Though trying to get the perspective spot on when the building isn't square to start off with...

Is this the ideal house, including old Land Rover?

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Old 31st January 2019
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Re: Correcting perspective

Quote:
Originally Posted by Bikie John View Post
Editors give us tools to resolve the converging verticals, and we used to do it in the darkroom by tilting the printing paper, but the results never look quite natural. Paul's photos show this, the building tends to come out looking top-heavy.
...
You're right. When you make the buildings square it does look unnatural. I also think that the keystone correction and the trapezoidal correction in OV3 produce distinctly different looks. Sometimes after repeated convergence correction I find that I have to stretch the image in the horizaontal as people look very tall and thin - possibly because they were not at the centre of the picture but towards the bottom. If I have the wide angle with me I sometimes put that on to make use of its rectilinear properties, rotate the camera to portrait, and take a shot with the camera pointing straight forward. Crop off the bottom half (your legs) and you have a nice looking well adjusted picture.
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Old 1st February 2019
DerekW DerekW is offline
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Re: Correcting perspective

I use the perspective control in Lightroom only for minor correction.
If I want to correct say a very tall building picture that requires a significant correction I use Photoshop, first of all I double the Canvas Size in the Image - Canvas size option.
This allows the image to be stretched where needed without the subject being pulled outside the original canvas size. I then crop the image. I often then stretch the image vertically to restore the proportions of the building.

The perspective control recently added to LR has reduced the number of transfers to PS and then back on quite a few images.
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Old 1st February 2019
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Re: Correcting perspective

Thanks for the comments. Derek, that's a useful comment about increasing the canvas size in PS. It always surprises me how much you seem to need.

The problem as I see it is that all the perspective corrections, stretches and so on is that they are applied uniformly so in the example the squares at the top are the same size as the squares at the bottom. This shows that it is a really neat projection, but I think this is what makes buildings look unnatural - we expect the top storeys to be smaller because they are further way.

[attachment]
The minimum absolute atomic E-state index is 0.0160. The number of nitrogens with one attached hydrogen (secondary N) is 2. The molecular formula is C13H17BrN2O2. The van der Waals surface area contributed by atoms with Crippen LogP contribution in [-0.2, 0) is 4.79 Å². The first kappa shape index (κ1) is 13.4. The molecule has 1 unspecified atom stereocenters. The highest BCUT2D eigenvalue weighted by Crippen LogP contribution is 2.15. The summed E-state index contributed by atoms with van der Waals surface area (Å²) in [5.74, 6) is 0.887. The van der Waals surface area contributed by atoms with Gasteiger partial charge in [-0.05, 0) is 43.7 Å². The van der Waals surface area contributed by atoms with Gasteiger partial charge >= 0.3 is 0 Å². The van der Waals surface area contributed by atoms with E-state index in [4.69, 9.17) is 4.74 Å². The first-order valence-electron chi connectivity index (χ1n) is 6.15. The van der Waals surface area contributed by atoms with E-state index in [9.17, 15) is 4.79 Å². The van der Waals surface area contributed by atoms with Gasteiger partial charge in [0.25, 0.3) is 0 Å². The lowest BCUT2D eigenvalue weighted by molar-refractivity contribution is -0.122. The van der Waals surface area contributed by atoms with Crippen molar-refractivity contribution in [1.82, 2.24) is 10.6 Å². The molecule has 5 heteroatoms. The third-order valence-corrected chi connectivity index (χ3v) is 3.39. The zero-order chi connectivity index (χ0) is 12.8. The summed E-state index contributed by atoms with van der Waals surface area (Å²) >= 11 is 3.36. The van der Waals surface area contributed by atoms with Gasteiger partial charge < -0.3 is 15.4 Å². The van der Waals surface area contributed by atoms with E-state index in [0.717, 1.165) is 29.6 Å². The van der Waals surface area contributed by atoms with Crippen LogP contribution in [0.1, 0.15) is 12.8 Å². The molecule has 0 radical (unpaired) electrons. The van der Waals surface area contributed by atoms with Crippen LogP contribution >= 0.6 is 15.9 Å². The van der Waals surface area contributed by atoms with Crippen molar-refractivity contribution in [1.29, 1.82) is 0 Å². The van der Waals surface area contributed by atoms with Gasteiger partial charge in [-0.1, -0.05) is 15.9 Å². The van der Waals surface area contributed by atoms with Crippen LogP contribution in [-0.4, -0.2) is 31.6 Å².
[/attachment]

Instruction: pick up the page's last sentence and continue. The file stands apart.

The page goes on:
Of course, because we also expect to see vertical verticals, this leads to a conflict - if all the bits stay the same shape the ones at the top are too tall. But a large part of lens design is about resolving conflicts like this and giving us a result that looks natural. The comes about because of deep-seated differences in the way we understand the world with our eyes and brains, and how a camera records it.

What I would like to try is a transform that straightens the verticals while letting the transverse lines get closer together with distance, as they do in the original. It might be horrible, we don't know until we see it, but I would still like to give it a try. I haven't figured out how to yet, though.

John
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Old 1st February 2019
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Re: Correcting perspective

I downloaded the original image and processed it with DxO ViewPoint 3. This is with its automated processing, I could probably improve it a bit:



It is extremely powerful and flexible. You can dial in as much correction as you like. I think if you have the EXIF information from an original image it uses lens information as well.

https://www.dxo.com/dxo-viewpoint/
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Old 2nd February 2019
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Re: Correcting perspective

Thanks for trying it Steve. It has done the same thing as PS and LR - adjusted the horizontal lines as well as realigning the verticals so we have the same problem - it it were a photo of a building it would look top-heavy.

Joh
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Old 2nd February 2019
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Re: Correcting perspective

True but you have very fine control over the amount of corrections you can apply so making it appear more natural.